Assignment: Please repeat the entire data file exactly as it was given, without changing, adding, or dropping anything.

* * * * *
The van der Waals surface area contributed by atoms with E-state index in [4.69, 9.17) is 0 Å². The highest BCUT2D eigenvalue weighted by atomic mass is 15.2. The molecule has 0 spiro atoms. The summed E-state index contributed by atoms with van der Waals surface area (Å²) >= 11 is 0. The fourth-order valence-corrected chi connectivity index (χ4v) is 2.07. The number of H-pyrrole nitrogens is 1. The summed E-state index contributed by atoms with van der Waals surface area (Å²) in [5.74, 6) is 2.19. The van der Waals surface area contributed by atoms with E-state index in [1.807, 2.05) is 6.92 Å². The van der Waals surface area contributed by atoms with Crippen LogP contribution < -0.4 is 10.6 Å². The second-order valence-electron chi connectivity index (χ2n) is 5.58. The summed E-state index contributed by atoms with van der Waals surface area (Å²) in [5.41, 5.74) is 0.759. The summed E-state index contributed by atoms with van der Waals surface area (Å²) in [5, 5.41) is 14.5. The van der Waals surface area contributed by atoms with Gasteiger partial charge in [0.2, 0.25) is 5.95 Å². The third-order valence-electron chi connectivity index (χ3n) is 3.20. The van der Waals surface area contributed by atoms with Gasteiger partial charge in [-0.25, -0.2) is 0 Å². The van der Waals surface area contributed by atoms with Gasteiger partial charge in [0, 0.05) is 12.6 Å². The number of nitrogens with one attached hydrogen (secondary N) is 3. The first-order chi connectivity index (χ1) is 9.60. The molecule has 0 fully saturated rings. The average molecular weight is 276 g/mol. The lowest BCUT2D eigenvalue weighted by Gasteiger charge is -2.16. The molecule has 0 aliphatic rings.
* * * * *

The van der Waals surface area contributed by atoms with E-state index in [4.69, 9.17) is 0 Å². The highest BCUT2D eigenvalue weighted by atomic mass is 15.2. The molecule has 0 spiro atoms. The summed E-state index contributed by atoms with van der Waals surface area (Å²) >= 11 is 0. The fourth-order valence-corrected chi connectivity index (χ4v) is 2.07. The number of H-pyrrole nitrogens is 1. The summed E-state index contributed by atoms with van der Waals surface area (Å²) in [5.74, 6) is 2.19. The van der Waals surface area contributed by atoms with E-state index in [1.807, 2.05) is 6.92 Å². The van der Waals surface area contributed by atoms with Crippen LogP contribution < -0.4 is 10.6 Å². The second-order valence-electron chi connectivity index (χ2n) is 5.58. The summed E-state index contributed by atoms with van der Waals surface area (Å²) in [5.41, 5.74) is 0.759. The summed E-state index contributed by atoms with van der Waals surface area (Å²) in [5, 5.41) is 14.5. The van der Waals surface area contributed by atoms with Gasteiger partial charge in [0.2, 0.25) is 5.95 Å². The third-order valence-electron chi connectivity index (χ3n) is 3.20. The van der Waals surface area contributed by atoms with Gasteiger partial charge in [-0.25, -0.2) is 0 Å². The van der Waals surface area contributed by atoms with Gasteiger partial charge in [0, 0.05) is 12.6 Å². The number of nitrogens with one attached hydrogen (secondary N) is 3. The first-order chi connectivity index (χ1) is 9.60. The molecule has 0 fully saturated rings. The average molecular weight is 276 g/mol. The lowest BCUT2D eigenvalue weighted by Gasteiger charge is -2.16. The molecule has 0 aliphatic rings.